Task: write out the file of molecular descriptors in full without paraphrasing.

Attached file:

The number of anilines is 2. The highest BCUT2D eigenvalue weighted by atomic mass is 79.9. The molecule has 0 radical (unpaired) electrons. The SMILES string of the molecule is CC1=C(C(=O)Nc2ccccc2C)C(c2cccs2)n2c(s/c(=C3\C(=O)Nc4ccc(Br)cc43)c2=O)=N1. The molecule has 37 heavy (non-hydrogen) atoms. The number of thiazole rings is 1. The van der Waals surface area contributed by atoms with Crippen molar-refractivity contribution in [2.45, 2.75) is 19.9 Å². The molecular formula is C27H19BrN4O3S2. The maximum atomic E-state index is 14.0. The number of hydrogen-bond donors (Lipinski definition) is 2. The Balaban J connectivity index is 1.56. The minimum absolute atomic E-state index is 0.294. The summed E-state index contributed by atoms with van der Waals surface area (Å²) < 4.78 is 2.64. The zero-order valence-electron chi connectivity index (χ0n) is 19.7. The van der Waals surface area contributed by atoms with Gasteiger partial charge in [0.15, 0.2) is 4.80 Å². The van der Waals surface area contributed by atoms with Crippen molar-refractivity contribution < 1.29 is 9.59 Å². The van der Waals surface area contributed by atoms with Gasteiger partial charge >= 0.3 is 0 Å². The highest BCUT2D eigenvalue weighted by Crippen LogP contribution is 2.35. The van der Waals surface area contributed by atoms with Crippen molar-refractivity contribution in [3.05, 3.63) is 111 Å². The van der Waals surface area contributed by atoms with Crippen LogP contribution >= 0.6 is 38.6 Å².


The number of anilines is 2. The highest BCUT2D eigenvalue weighted by atomic mass is 79.9. The molecule has 0 radical (unpaired) electrons. The SMILES string of the molecule is CC1=C(C(=O)Nc2ccccc2C)C(c2cccs2)n2c(s/c(=C3\C(=O)Nc4ccc(Br)cc43)c2=O)=N1. The molecule has 37 heavy (non-hydrogen) atoms. The number of thiazole rings is 1. The van der Waals surface area contributed by atoms with Crippen molar-refractivity contribution in [2.45, 2.75) is 19.9 Å². The molecular formula is C27H19BrN4O3S2. The maximum atomic E-state index is 14.0. The number of hydrogen-bond donors (Lipinski definition) is 2. The Balaban J connectivity index is 1.56. The minimum absolute atomic E-state index is 0.294. The summed E-state index contributed by atoms with van der Waals surface area (Å²) < 4.78 is 2.64. The zero-order valence-electron chi connectivity index (χ0n) is 19.7. The van der Waals surface area contributed by atoms with Gasteiger partial charge in [0.15, 0.2) is 4.80 Å². The van der Waals surface area contributed by atoms with Crippen molar-refractivity contribution < 1.29 is 9.59 Å². The van der Waals surface area contributed by atoms with Gasteiger partial charge >= 0.3 is 0 Å². The highest BCUT2D eigenvalue weighted by Crippen LogP contribution is 2.35. The van der Waals surface area contributed by atoms with Crippen molar-refractivity contribution in [3.05, 3.63) is 111 Å². The van der Waals surface area contributed by atoms with Crippen LogP contribution >= 0.6 is 38.6 Å².